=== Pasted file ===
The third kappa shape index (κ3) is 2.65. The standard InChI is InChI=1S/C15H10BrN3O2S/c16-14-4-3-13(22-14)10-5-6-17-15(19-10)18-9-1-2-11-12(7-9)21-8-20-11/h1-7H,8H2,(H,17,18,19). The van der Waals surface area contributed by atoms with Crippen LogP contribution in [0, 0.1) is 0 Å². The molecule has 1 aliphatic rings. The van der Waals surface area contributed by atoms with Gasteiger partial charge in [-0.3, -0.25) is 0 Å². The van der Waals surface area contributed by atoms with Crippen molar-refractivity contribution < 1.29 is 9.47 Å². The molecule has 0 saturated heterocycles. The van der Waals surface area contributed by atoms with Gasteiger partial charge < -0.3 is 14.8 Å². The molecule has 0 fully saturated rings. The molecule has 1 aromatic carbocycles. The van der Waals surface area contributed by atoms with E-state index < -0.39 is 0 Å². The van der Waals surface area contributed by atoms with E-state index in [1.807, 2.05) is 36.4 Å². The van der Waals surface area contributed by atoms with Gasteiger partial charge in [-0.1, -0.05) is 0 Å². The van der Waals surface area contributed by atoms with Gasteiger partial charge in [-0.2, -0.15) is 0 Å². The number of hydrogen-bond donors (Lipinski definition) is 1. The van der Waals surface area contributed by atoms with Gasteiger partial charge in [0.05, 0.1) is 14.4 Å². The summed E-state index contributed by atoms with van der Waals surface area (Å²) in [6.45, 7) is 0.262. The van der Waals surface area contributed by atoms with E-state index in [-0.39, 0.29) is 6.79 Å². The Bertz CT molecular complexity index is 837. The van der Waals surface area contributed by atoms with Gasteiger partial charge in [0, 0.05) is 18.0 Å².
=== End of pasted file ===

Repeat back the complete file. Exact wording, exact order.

The third kappa shape index (κ3) is 2.65. The standard InChI is InChI=1S/C15H10BrN3O2S/c16-14-4-3-13(22-14)10-5-6-17-15(19-10)18-9-1-2-11-12(7-9)21-8-20-11/h1-7H,8H2,(H,17,18,19). The van der Waals surface area contributed by atoms with Crippen LogP contribution in [0, 0.1) is 0 Å². The molecule has 1 aliphatic rings. The van der Waals surface area contributed by atoms with Gasteiger partial charge in [-0.3, -0.25) is 0 Å². The van der Waals surface area contributed by atoms with Crippen molar-refractivity contribution < 1.29 is 9.47 Å². The molecule has 0 saturated heterocycles. The van der Waals surface area contributed by atoms with Gasteiger partial charge < -0.3 is 14.8 Å². The molecule has 0 fully saturated rings. The molecule has 1 aromatic carbocycles. The van der Waals surface area contributed by atoms with E-state index < -0.39 is 0 Å². The van der Waals surface area contributed by atoms with E-state index in [1.807, 2.05) is 36.4 Å². The van der Waals surface area contributed by atoms with Gasteiger partial charge in [-0.1, -0.05) is 0 Å². The van der Waals surface area contributed by atoms with Gasteiger partial charge in [-0.2, -0.15) is 0 Å². The number of hydrogen-bond donors (Lipinski definition) is 1. The van der Waals surface area contributed by atoms with Gasteiger partial charge in [0.05, 0.1) is 14.4 Å². The summed E-state index contributed by atoms with van der Waals surface area (Å²) in [6.45, 7) is 0.262. The van der Waals surface area contributed by atoms with E-state index in [-0.39, 0.29) is 6.79 Å². The Bertz CT molecular complexity index is 837. The van der Waals surface area contributed by atoms with Gasteiger partial charge in [0, 0.05) is 18.0 Å².